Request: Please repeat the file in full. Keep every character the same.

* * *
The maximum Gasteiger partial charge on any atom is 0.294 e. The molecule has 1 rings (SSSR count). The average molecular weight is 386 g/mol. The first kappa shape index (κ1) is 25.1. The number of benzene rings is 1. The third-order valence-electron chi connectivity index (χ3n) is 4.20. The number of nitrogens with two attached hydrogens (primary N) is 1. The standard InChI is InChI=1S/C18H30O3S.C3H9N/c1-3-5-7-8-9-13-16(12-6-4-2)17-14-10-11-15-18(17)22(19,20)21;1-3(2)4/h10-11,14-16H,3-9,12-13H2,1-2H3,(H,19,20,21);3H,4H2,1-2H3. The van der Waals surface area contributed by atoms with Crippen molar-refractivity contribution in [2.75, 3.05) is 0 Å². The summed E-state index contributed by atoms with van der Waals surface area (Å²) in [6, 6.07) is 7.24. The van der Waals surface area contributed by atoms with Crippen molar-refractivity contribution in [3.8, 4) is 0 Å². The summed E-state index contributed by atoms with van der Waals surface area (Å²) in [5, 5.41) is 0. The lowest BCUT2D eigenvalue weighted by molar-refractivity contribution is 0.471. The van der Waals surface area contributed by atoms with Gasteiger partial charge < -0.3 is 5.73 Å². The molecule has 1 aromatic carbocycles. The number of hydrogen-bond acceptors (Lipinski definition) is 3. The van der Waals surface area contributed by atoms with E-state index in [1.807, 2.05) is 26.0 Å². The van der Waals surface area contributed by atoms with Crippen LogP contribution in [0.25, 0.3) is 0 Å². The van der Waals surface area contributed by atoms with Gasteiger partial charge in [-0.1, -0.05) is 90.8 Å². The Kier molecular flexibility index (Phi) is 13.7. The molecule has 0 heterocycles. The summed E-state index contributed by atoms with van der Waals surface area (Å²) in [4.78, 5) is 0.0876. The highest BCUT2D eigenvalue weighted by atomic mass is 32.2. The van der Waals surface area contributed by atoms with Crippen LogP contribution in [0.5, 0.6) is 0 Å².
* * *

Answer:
The maximum Gasteiger partial charge on any atom is 0.294 e. The molecule has 1 rings (SSSR count). The average molecular weight is 386 g/mol. The first kappa shape index (κ1) is 25.1. The number of benzene rings is 1. The third-order valence-electron chi connectivity index (χ3n) is 4.20. The number of nitrogens with two attached hydrogens (primary N) is 1. The standard InChI is InChI=1S/C18H30O3S.C3H9N/c1-3-5-7-8-9-13-16(12-6-4-2)17-14-10-11-15-18(17)22(19,20)21;1-3(2)4/h10-11,14-16H,3-9,12-13H2,1-2H3,(H,19,20,21);3H,4H2,1-2H3. The van der Waals surface area contributed by atoms with Crippen molar-refractivity contribution in [2.75, 3.05) is 0 Å². The summed E-state index contributed by atoms with van der Waals surface area (Å²) in [6, 6.07) is 7.24. The van der Waals surface area contributed by atoms with Crippen molar-refractivity contribution in [3.8, 4) is 0 Å². The summed E-state index contributed by atoms with van der Waals surface area (Å²) in [5, 5.41) is 0. The lowest BCUT2D eigenvalue weighted by molar-refractivity contribution is 0.471. The van der Waals surface area contributed by atoms with Gasteiger partial charge < -0.3 is 5.73 Å². The molecule has 1 aromatic carbocycles. The number of hydrogen-bond acceptors (Lipinski definition) is 3. The van der Waals surface area contributed by atoms with E-state index in [1.807, 2.05) is 26.0 Å². The van der Waals surface area contributed by atoms with Crippen LogP contribution in [0.25, 0.3) is 0 Å². The van der Waals surface area contributed by atoms with Gasteiger partial charge in [-0.1, -0.05) is 90.8 Å². The Kier molecular flexibility index (Phi) is 13.7. The molecule has 0 heterocycles. The summed E-state index contributed by atoms with van der Waals surface area (Å²) in [4.78, 5) is 0.0876. The highest BCUT2D eigenvalue weighted by atomic mass is 32.2. The van der Waals surface area contributed by atoms with Crippen LogP contribution in [0.5, 0.6) is 0 Å².